wHY Wins Ross Pavilion Competition

John Hill
2. August 2017
Image © Malcolm Reading Consultants / wHY

An international collaboration led by California's wHY has won the two-stage competition for the £25m Ross Pavilion and West Princes Street Gardens project in Edinburgh, Scotland.

According to a statement by Malcolm Reading Consultants, which administered the competition, the "winning team’s organic landscape-focused scheme respects the historic setting yet brings new energies, opens up views, transforms access and increases overall green space within West Princes Street Gardens." 

The competition asked entrants to focus on "regenerating and renewing an emblematic site at the heart of West Princes Street Gardens, which is presently occupied by the Ross Bandstand." Sited below Edinburgh Casle, the new Ross Pavilion would replace the existing bandstand and create a contemporary venue "for some of Scotland’s most high-profile events and celebrations."

As stated in their concept designed shortlisted in June, the winning team found inspiration in the word "pavilion," which means "butterfly" in Old French: "Parsed through the pictogram of a highly-decorated tent," their design "evokes the fluttering canvas and heraldry of a field campaign with a glorious connection between nature and humankind."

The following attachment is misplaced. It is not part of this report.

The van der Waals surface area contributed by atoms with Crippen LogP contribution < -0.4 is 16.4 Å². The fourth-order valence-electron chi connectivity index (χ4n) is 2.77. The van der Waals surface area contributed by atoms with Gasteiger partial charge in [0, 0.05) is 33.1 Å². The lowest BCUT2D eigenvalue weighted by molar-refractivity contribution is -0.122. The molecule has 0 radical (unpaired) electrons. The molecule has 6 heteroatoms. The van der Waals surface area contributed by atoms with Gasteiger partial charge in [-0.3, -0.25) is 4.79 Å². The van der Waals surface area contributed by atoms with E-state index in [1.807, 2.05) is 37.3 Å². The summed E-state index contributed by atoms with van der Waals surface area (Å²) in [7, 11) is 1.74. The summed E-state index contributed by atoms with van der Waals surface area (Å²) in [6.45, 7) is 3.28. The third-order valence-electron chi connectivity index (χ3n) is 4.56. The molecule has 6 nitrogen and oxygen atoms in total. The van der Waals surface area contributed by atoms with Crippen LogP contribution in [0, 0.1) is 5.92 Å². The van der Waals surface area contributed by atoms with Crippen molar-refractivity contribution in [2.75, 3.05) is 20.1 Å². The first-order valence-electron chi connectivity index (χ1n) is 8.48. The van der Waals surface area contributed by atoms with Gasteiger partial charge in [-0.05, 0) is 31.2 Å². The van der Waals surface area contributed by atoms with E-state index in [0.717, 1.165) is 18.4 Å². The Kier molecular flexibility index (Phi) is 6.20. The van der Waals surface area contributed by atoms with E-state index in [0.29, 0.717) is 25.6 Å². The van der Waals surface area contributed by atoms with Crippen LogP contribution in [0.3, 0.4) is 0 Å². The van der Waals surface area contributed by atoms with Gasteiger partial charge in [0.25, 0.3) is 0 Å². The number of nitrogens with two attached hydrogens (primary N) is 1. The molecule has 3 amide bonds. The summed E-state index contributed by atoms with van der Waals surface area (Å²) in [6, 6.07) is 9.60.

wHY leads the team that is made up of GRAS, Groves-Raines Architects, Arup, Studio Yann Kersalé, O Street, Stuco, Creative Concern, Noel Kingsbury, Atelier Ten and Lawrence Barth with Alan Cumming, Aaron Hicklin, Beatrice Colin, Peter Ross, Alison Watson and Adrian Turpin.

The jury praised winning team's concept design as "a beautiful and intensely appealing proposal that complemented, but did not compete with, the skyline of the City and the Castle." Furhter, they "liked the concept of the activated community space with a democratic spirit, potentially creating a new and welcoming focus for the City’s festivals while appreciating that the team’s design balanced this with a strong approach to the smaller, intimate spaces within the wider Gardens."

Construction is expected to begin next year.

Image © Malcolm Reading Consultants / wHY

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